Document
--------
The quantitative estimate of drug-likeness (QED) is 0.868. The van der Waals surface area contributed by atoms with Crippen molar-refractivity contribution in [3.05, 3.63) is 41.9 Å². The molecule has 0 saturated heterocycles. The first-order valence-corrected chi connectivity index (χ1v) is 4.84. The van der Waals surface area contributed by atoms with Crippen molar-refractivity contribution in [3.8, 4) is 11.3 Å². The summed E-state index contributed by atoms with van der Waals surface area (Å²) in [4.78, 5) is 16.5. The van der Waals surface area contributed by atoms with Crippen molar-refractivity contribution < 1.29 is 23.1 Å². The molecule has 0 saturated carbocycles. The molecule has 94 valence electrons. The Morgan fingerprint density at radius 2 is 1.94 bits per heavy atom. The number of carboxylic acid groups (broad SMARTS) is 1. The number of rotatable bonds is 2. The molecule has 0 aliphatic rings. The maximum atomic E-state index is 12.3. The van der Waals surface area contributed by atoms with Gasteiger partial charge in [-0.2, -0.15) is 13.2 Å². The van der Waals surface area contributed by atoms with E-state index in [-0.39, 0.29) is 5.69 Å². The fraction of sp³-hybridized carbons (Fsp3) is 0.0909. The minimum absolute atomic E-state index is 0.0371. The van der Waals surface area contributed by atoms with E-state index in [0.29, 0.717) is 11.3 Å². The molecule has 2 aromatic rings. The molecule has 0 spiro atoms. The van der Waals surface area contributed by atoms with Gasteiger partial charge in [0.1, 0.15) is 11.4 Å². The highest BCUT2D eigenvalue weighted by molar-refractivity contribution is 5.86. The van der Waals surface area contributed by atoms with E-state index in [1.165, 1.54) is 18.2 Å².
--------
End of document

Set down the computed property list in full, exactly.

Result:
The quantitative estimate of drug-likeness (QED) is 0.868. The van der Waals surface area contributed by atoms with Crippen molar-refractivity contribution in [3.05, 3.63) is 41.9 Å². The molecule has 0 saturated heterocycles. The first-order valence-corrected chi connectivity index (χ1v) is 4.84. The van der Waals surface area contributed by atoms with Crippen molar-refractivity contribution in [3.8, 4) is 11.3 Å². The summed E-state index contributed by atoms with van der Waals surface area (Å²) in [4.78, 5) is 16.5. The van der Waals surface area contributed by atoms with Crippen molar-refractivity contribution < 1.29 is 23.1 Å². The molecule has 0 saturated carbocycles. The molecule has 94 valence electrons. The Morgan fingerprint density at radius 2 is 1.94 bits per heavy atom. The number of carboxylic acid groups (broad SMARTS) is 1. The number of rotatable bonds is 2. The molecule has 0 aliphatic rings. The maximum atomic E-state index is 12.3. The van der Waals surface area contributed by atoms with Gasteiger partial charge in [-0.2, -0.15) is 13.2 Å². The van der Waals surface area contributed by atoms with E-state index in [-0.39, 0.29) is 5.69 Å². The fraction of sp³-hybridized carbons (Fsp3) is 0.0909. The minimum absolute atomic E-state index is 0.0371. The van der Waals surface area contributed by atoms with E-state index in [0.29, 0.717) is 11.3 Å². The molecule has 2 aromatic rings. The molecule has 0 spiro atoms. The van der Waals surface area contributed by atoms with Gasteiger partial charge in [0.1, 0.15) is 11.4 Å². The highest BCUT2D eigenvalue weighted by molar-refractivity contribution is 5.86. The van der Waals surface area contributed by atoms with E-state index in [1.165, 1.54) is 18.2 Å².